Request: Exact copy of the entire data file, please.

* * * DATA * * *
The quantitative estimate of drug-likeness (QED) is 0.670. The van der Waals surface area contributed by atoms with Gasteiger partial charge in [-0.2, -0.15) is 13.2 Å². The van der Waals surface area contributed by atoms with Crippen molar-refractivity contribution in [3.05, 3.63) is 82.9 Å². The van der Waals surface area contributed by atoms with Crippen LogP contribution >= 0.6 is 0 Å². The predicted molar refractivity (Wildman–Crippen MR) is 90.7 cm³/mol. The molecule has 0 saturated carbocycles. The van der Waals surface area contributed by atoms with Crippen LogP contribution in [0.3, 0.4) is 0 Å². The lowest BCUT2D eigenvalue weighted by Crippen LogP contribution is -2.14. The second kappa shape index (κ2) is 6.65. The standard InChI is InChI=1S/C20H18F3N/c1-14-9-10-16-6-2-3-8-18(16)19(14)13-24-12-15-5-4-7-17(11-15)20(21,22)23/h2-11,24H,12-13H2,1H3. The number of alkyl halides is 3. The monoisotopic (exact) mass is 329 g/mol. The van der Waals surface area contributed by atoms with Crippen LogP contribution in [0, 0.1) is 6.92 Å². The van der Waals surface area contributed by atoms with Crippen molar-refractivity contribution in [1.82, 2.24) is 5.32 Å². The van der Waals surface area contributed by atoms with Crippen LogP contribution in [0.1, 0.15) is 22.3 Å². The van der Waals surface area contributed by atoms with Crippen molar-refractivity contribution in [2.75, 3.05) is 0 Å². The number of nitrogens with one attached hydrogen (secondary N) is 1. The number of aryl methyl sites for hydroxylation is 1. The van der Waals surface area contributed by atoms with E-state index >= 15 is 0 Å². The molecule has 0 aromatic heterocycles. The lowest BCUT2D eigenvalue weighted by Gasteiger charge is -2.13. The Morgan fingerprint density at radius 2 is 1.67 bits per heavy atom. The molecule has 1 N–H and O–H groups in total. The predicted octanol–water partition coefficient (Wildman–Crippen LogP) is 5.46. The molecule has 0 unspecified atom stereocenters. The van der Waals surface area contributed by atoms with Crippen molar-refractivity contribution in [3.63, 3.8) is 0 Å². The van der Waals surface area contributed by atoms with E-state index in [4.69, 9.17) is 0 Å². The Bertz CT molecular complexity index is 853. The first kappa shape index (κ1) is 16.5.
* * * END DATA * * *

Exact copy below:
The quantitative estimate of drug-likeness (QED) is 0.670. The van der Waals surface area contributed by atoms with Gasteiger partial charge in [-0.2, -0.15) is 13.2 Å². The van der Waals surface area contributed by atoms with Crippen molar-refractivity contribution in [3.05, 3.63) is 82.9 Å². The van der Waals surface area contributed by atoms with Crippen LogP contribution >= 0.6 is 0 Å². The predicted molar refractivity (Wildman–Crippen MR) is 90.7 cm³/mol. The molecule has 0 saturated carbocycles. The van der Waals surface area contributed by atoms with Crippen LogP contribution in [0.3, 0.4) is 0 Å². The lowest BCUT2D eigenvalue weighted by Crippen LogP contribution is -2.14. The second kappa shape index (κ2) is 6.65. The standard InChI is InChI=1S/C20H18F3N/c1-14-9-10-16-6-2-3-8-18(16)19(14)13-24-12-15-5-4-7-17(11-15)20(21,22)23/h2-11,24H,12-13H2,1H3. The number of alkyl halides is 3. The monoisotopic (exact) mass is 329 g/mol. The van der Waals surface area contributed by atoms with Crippen LogP contribution in [0, 0.1) is 6.92 Å². The van der Waals surface area contributed by atoms with Crippen molar-refractivity contribution in [1.82, 2.24) is 5.32 Å². The van der Waals surface area contributed by atoms with Crippen LogP contribution in [0.1, 0.15) is 22.3 Å². The van der Waals surface area contributed by atoms with Crippen molar-refractivity contribution in [2.75, 3.05) is 0 Å². The number of nitrogens with one attached hydrogen (secondary N) is 1. The number of aryl methyl sites for hydroxylation is 1. The van der Waals surface area contributed by atoms with E-state index >= 15 is 0 Å². The molecule has 0 aromatic heterocycles. The lowest BCUT2D eigenvalue weighted by Gasteiger charge is -2.13. The Morgan fingerprint density at radius 2 is 1.67 bits per heavy atom. The molecule has 1 N–H and O–H groups in total. The predicted octanol–water partition coefficient (Wildman–Crippen LogP) is 5.46. The molecule has 0 unspecified atom stereocenters. The van der Waals surface area contributed by atoms with Crippen molar-refractivity contribution in [3.63, 3.8) is 0 Å². The van der Waals surface area contributed by atoms with E-state index in [4.69, 9.17) is 0 Å². The Bertz CT molecular complexity index is 853. The first kappa shape index (κ1) is 16.5.